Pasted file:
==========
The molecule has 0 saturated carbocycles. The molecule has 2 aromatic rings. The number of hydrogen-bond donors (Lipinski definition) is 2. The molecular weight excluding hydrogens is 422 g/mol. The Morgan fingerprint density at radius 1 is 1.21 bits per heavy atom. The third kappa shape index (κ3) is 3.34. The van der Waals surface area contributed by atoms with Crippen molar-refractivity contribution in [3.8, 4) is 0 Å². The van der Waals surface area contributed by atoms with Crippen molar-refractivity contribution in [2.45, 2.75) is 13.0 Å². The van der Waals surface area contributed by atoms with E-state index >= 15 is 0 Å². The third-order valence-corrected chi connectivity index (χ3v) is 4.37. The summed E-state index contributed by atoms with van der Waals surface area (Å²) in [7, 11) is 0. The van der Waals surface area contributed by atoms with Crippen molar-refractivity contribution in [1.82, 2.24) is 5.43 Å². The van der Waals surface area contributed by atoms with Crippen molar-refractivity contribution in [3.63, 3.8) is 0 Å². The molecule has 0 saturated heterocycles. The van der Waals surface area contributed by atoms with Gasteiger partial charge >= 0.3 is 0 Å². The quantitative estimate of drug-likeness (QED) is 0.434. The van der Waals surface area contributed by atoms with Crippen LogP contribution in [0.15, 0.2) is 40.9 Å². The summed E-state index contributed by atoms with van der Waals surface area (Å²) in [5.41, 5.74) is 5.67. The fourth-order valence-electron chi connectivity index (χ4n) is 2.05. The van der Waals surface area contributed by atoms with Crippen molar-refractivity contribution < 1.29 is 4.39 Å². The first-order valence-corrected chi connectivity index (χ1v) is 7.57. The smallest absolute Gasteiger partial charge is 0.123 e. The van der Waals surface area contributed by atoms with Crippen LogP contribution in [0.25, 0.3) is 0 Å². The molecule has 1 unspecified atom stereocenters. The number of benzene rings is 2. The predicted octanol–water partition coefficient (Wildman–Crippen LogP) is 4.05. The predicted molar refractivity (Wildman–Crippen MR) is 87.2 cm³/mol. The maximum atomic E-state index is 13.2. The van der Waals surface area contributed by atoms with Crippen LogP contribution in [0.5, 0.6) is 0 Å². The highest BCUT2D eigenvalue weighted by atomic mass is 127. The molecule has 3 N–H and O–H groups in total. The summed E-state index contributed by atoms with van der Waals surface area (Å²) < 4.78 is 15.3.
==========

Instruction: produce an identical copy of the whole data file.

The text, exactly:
The molecule has 0 saturated carbocycles. The molecule has 2 aromatic rings. The number of hydrogen-bond donors (Lipinski definition) is 2. The molecular weight excluding hydrogens is 422 g/mol. The Morgan fingerprint density at radius 1 is 1.21 bits per heavy atom. The third kappa shape index (κ3) is 3.34. The van der Waals surface area contributed by atoms with Crippen molar-refractivity contribution in [3.8, 4) is 0 Å². The van der Waals surface area contributed by atoms with Crippen molar-refractivity contribution in [2.45, 2.75) is 13.0 Å². The van der Waals surface area contributed by atoms with E-state index >= 15 is 0 Å². The third-order valence-corrected chi connectivity index (χ3v) is 4.37. The summed E-state index contributed by atoms with van der Waals surface area (Å²) in [7, 11) is 0. The van der Waals surface area contributed by atoms with Crippen molar-refractivity contribution in [1.82, 2.24) is 5.43 Å². The van der Waals surface area contributed by atoms with Crippen molar-refractivity contribution in [3.63, 3.8) is 0 Å². The molecule has 0 saturated heterocycles. The van der Waals surface area contributed by atoms with Gasteiger partial charge >= 0.3 is 0 Å². The quantitative estimate of drug-likeness (QED) is 0.434. The van der Waals surface area contributed by atoms with Crippen LogP contribution in [0.15, 0.2) is 40.9 Å². The summed E-state index contributed by atoms with van der Waals surface area (Å²) in [5.41, 5.74) is 5.67. The fourth-order valence-electron chi connectivity index (χ4n) is 2.05. The van der Waals surface area contributed by atoms with Crippen molar-refractivity contribution < 1.29 is 4.39 Å². The first-order valence-corrected chi connectivity index (χ1v) is 7.57. The smallest absolute Gasteiger partial charge is 0.123 e. The van der Waals surface area contributed by atoms with Crippen LogP contribution in [0.25, 0.3) is 0 Å². The molecule has 1 unspecified atom stereocenters. The number of benzene rings is 2. The predicted octanol–water partition coefficient (Wildman–Crippen LogP) is 4.05. The predicted molar refractivity (Wildman–Crippen MR) is 87.2 cm³/mol. The maximum atomic E-state index is 13.2. The van der Waals surface area contributed by atoms with Crippen LogP contribution in [0.5, 0.6) is 0 Å². The highest BCUT2D eigenvalue weighted by atomic mass is 127. The molecule has 3 N–H and O–H groups in total. The summed E-state index contributed by atoms with van der Waals surface area (Å²) < 4.78 is 15.3.